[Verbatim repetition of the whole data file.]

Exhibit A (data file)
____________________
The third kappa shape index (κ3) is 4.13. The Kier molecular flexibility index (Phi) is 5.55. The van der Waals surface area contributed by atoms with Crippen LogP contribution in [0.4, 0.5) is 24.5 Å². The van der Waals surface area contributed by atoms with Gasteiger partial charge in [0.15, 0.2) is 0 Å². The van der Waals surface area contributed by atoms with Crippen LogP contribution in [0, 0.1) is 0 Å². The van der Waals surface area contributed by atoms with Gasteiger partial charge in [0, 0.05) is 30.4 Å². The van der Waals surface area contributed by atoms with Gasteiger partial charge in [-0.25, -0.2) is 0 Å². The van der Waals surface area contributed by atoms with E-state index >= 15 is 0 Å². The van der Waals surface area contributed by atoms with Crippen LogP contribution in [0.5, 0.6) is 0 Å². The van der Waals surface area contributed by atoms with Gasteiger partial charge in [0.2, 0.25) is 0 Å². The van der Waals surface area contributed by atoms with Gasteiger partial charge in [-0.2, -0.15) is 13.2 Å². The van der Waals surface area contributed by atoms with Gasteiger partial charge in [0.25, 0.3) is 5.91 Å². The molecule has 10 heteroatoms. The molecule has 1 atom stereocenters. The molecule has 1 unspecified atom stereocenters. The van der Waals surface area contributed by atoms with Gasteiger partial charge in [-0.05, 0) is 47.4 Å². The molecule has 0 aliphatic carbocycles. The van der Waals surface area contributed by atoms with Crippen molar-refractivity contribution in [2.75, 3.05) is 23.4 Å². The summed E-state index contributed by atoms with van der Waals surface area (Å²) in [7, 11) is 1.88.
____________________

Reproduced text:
The third kappa shape index (κ3) is 4.13. The Kier molecular flexibility index (Phi) is 5.55. The van der Waals surface area contributed by atoms with Crippen LogP contribution in [0.4, 0.5) is 24.5 Å². The van der Waals surface area contributed by atoms with Gasteiger partial charge in [0.15, 0.2) is 0 Å². The van der Waals surface area contributed by atoms with Crippen LogP contribution in [0, 0.1) is 0 Å². The van der Waals surface area contributed by atoms with Gasteiger partial charge in [0, 0.05) is 30.4 Å². The van der Waals surface area contributed by atoms with Gasteiger partial charge in [-0.25, -0.2) is 0 Å². The van der Waals surface area contributed by atoms with E-state index >= 15 is 0 Å². The van der Waals surface area contributed by atoms with Crippen LogP contribution in [0.5, 0.6) is 0 Å². The van der Waals surface area contributed by atoms with Gasteiger partial charge in [0.2, 0.25) is 0 Å². The van der Waals surface area contributed by atoms with Gasteiger partial charge in [-0.2, -0.15) is 13.2 Å². The van der Waals surface area contributed by atoms with Gasteiger partial charge in [0.25, 0.3) is 5.91 Å². The molecule has 10 heteroatoms. The molecule has 1 atom stereocenters. The molecule has 1 unspecified atom stereocenters. The van der Waals surface area contributed by atoms with Gasteiger partial charge in [-0.05, 0) is 47.4 Å². The molecule has 0 aliphatic carbocycles. The van der Waals surface area contributed by atoms with Crippen molar-refractivity contribution in [2.75, 3.05) is 23.4 Å². The summed E-state index contributed by atoms with van der Waals surface area (Å²) in [7, 11) is 1.88.